Read The Whole Book
I love chapter 9, in which Bilbo frees the dwarves from the elven-king’s prison.
My favourite quote is at the end when Gandalf says, “Surely you don’t disbelieve the prophecies because you had a hand in bringing them about yourself? You don’t really suppose, do you, that all your adventures and escapes were managed by mere luck, just for your sole benefit? You are a very fine person, Mr. Baggins, and I am very fond of you; but you are only quite a little fellow in a wide world after all!”
Ah yes, I love The Hobbit.
I’ve never actually read the whole book though. I just keep reading the parts I like over and over again.
Ok, that’s not true. But what if it was? Wouldn’t that be a really stupid way to read a book?! How could I understand what’s truly happening in the story if I ignored everything that came before my favourite parts.
The sad thing is that this is exactly the way many Christians read their Bibles! They focus on their favourite parts (usually in the New Testament), or their favourite character (Jesus), and in doing so miss much of God’s redemptive story.
“In our times, says one church historian, the social liberals have sought to recover the Gospels, the Pentecostals the book of Acts, and the evangelicals the Epistles. Perhaps we should join together ecumenically to recover the Biblical books that preceded all of those. How easily we forget that the Bible’s sweeping statements on divine inspiration [2 Tim. 3:16]…were written about the Old Testament, the only Bible those authors had.” (Philip Yancey in The Bible Jesus Read.)
Why should we read the Old Testament? To learn about Jesus!
When the Lord was on earth, he used the Old Testament to teach his disciples about who he was.
-“And beginning with Moses and all the Prophets, he interpreted to them in all the Scriptures the things concerning himself.” (Luke 24:27 )
-“You search the Scriptures because you think that in them you have eternal life; and it is they that bear witness about me” (John 5:39)
-“Then he said to them, ‘These are my words that I spoke to you while I was still with you, that everything written about me in the Law of Moses and the Prophets and the Psalms must be fulfilled.’ Then he opened their minds to understand the Scriptures” (Luke 24:44, 45)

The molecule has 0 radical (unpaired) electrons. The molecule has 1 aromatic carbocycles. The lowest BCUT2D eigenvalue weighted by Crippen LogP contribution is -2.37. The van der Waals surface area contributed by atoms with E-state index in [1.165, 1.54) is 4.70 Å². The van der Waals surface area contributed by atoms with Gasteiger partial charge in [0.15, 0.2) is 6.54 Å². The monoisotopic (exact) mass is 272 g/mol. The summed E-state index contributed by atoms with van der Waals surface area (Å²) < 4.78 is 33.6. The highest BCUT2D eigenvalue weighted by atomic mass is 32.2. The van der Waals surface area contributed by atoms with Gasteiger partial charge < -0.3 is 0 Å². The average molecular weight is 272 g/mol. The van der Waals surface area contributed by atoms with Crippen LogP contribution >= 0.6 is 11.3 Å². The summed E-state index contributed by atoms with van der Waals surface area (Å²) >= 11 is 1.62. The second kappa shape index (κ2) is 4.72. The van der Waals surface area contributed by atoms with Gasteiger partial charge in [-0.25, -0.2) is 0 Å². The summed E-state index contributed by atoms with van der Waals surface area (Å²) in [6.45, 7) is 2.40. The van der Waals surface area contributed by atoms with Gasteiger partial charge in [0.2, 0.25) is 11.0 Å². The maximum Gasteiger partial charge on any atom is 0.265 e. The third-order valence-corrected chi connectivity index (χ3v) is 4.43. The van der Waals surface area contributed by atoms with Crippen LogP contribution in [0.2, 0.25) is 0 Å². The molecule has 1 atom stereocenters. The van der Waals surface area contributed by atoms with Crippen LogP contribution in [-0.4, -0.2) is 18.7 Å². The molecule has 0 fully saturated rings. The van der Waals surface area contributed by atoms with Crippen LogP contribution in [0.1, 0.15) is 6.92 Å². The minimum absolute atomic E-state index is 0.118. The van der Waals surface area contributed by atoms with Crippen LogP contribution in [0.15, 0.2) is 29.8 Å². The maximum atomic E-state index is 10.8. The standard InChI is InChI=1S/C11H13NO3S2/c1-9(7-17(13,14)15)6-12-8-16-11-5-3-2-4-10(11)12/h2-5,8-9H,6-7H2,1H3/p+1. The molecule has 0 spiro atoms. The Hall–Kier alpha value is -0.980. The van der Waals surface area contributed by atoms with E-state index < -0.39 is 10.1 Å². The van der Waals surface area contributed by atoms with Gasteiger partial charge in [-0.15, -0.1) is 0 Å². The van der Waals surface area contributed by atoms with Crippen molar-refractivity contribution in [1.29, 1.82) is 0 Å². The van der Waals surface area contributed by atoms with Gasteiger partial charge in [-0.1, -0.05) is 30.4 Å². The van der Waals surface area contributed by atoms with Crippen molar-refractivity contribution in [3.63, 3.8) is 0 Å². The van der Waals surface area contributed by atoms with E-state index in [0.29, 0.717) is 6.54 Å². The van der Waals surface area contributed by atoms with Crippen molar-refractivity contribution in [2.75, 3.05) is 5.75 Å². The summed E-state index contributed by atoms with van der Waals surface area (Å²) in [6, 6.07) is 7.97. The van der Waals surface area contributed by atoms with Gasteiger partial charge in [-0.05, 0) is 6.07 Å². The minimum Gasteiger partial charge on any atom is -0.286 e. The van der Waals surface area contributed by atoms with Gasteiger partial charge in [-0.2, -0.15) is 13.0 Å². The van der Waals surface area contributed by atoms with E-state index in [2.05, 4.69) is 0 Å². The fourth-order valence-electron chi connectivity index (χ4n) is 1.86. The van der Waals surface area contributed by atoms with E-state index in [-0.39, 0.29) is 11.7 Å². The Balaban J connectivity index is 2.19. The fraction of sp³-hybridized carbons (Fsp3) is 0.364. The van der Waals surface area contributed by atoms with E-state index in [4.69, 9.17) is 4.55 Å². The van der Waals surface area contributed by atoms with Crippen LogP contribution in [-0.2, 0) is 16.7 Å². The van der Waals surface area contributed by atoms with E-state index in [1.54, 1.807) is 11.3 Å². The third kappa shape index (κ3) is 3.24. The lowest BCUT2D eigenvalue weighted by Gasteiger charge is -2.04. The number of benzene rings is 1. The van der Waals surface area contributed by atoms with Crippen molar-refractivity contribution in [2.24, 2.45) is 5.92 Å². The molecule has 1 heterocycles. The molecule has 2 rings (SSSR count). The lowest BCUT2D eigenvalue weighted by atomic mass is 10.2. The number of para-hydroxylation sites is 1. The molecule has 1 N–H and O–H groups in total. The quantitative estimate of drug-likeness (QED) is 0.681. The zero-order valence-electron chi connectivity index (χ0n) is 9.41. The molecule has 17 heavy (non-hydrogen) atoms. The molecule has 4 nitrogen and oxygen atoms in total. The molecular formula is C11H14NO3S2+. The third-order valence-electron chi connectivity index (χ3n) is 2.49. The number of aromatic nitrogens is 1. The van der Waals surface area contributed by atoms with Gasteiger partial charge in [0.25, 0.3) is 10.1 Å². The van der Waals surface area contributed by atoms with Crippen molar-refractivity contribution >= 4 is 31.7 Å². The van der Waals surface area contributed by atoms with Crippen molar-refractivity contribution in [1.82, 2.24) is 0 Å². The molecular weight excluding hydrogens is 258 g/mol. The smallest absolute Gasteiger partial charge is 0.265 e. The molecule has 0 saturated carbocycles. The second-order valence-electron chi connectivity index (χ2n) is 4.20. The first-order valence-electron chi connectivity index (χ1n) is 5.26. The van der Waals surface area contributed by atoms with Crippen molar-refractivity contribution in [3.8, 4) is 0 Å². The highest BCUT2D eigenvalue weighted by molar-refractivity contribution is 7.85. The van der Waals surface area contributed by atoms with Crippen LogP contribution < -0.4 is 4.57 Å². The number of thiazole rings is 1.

We need to recover this practice of using the Old Testament to testify about Jesus. In fact, I would argue that you cannot fully understand who Jesus is or what he taught without the Old Testament. You can call yourself a “Red Letter Christian” and devote yourself to “first and foremost doing what Jesus said.” (from redletterchristians.org), but if you ignore the Old Testament’s teaching on the life and ministry of the Messiah, you’ll be in danger of misinterpreting what Jesus actually taught. If he came not to abolish the Law and the Prophets but to fulfill them (Matt. 5:17), then you need to understand what the Old Testament says in order to understand what Jesus’ very purpose on earth was.
So when was the last time you read the Old Testament? I don’t mean your favourite Psalm or Proverb…I mean, when was the last time you read the WHOLE Old Testament? Try it and you’ll find you understand Jesus (and the rest of the New Testament) in a more complete way.
For the record…
I highly recommend reading, The Scriptures Testify About Me (Jesus and the Gospel in the Old Testament), edited by D.A. Carson
I’ve found that having a good Bible Reading Plan helps me stay organized (something I never thought would happen!). Here’s a site that has several different options to help you read the entire Bible through in a year: http://www.ewordtoday.com/year/